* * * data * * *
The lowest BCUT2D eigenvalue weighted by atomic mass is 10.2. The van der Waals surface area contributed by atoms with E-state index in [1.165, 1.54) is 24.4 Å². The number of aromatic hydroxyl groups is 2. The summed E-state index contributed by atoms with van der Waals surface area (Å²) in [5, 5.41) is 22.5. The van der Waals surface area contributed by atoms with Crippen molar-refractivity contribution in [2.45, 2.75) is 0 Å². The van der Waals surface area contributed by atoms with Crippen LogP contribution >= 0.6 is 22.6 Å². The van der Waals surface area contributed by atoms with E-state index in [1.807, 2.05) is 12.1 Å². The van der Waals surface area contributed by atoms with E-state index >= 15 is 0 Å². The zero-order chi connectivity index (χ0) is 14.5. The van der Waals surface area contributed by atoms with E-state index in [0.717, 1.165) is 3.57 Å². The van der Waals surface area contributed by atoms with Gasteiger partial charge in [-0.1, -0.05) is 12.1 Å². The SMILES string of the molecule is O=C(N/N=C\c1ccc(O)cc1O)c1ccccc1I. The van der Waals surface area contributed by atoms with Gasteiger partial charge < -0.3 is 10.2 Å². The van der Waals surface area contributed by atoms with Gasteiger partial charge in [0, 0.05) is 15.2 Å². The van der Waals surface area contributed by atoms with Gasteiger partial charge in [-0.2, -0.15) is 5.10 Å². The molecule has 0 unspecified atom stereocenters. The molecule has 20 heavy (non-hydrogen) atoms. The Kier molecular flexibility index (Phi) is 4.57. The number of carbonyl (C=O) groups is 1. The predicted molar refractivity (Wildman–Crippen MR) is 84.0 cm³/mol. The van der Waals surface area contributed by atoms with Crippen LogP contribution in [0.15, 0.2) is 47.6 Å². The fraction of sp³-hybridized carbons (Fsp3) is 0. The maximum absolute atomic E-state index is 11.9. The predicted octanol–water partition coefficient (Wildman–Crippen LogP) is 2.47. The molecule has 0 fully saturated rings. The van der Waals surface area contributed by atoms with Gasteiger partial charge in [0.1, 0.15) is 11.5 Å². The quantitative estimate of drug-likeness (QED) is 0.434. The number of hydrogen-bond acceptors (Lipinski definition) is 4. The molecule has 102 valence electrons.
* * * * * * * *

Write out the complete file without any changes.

The lowest BCUT2D eigenvalue weighted by atomic mass is 10.2. The van der Waals surface area contributed by atoms with E-state index in [1.165, 1.54) is 24.4 Å². The number of aromatic hydroxyl groups is 2. The summed E-state index contributed by atoms with van der Waals surface area (Å²) in [5, 5.41) is 22.5. The van der Waals surface area contributed by atoms with Crippen molar-refractivity contribution in [2.45, 2.75) is 0 Å². The van der Waals surface area contributed by atoms with Crippen LogP contribution >= 0.6 is 22.6 Å². The van der Waals surface area contributed by atoms with E-state index in [1.807, 2.05) is 12.1 Å². The van der Waals surface area contributed by atoms with E-state index >= 15 is 0 Å². The zero-order chi connectivity index (χ0) is 14.5. The van der Waals surface area contributed by atoms with E-state index in [0.717, 1.165) is 3.57 Å². The van der Waals surface area contributed by atoms with Gasteiger partial charge in [-0.1, -0.05) is 12.1 Å². The SMILES string of the molecule is O=C(N/N=C\c1ccc(O)cc1O)c1ccccc1I. The van der Waals surface area contributed by atoms with Gasteiger partial charge < -0.3 is 10.2 Å². The van der Waals surface area contributed by atoms with Gasteiger partial charge in [0, 0.05) is 15.2 Å². The van der Waals surface area contributed by atoms with Gasteiger partial charge in [-0.2, -0.15) is 5.10 Å². The molecule has 0 unspecified atom stereocenters. The molecule has 20 heavy (non-hydrogen) atoms. The Kier molecular flexibility index (Phi) is 4.57. The number of carbonyl (C=O) groups is 1. The predicted molar refractivity (Wildman–Crippen MR) is 84.0 cm³/mol. The van der Waals surface area contributed by atoms with Crippen LogP contribution in [0.15, 0.2) is 47.6 Å². The fraction of sp³-hybridized carbons (Fsp3) is 0. The maximum absolute atomic E-state index is 11.9. The predicted octanol–water partition coefficient (Wildman–Crippen LogP) is 2.47. The molecule has 0 fully saturated rings. The van der Waals surface area contributed by atoms with Gasteiger partial charge in [0.1, 0.15) is 11.5 Å². The quantitative estimate of drug-likeness (QED) is 0.434. The number of hydrogen-bond acceptors (Lipinski definition) is 4. The molecule has 102 valence electrons.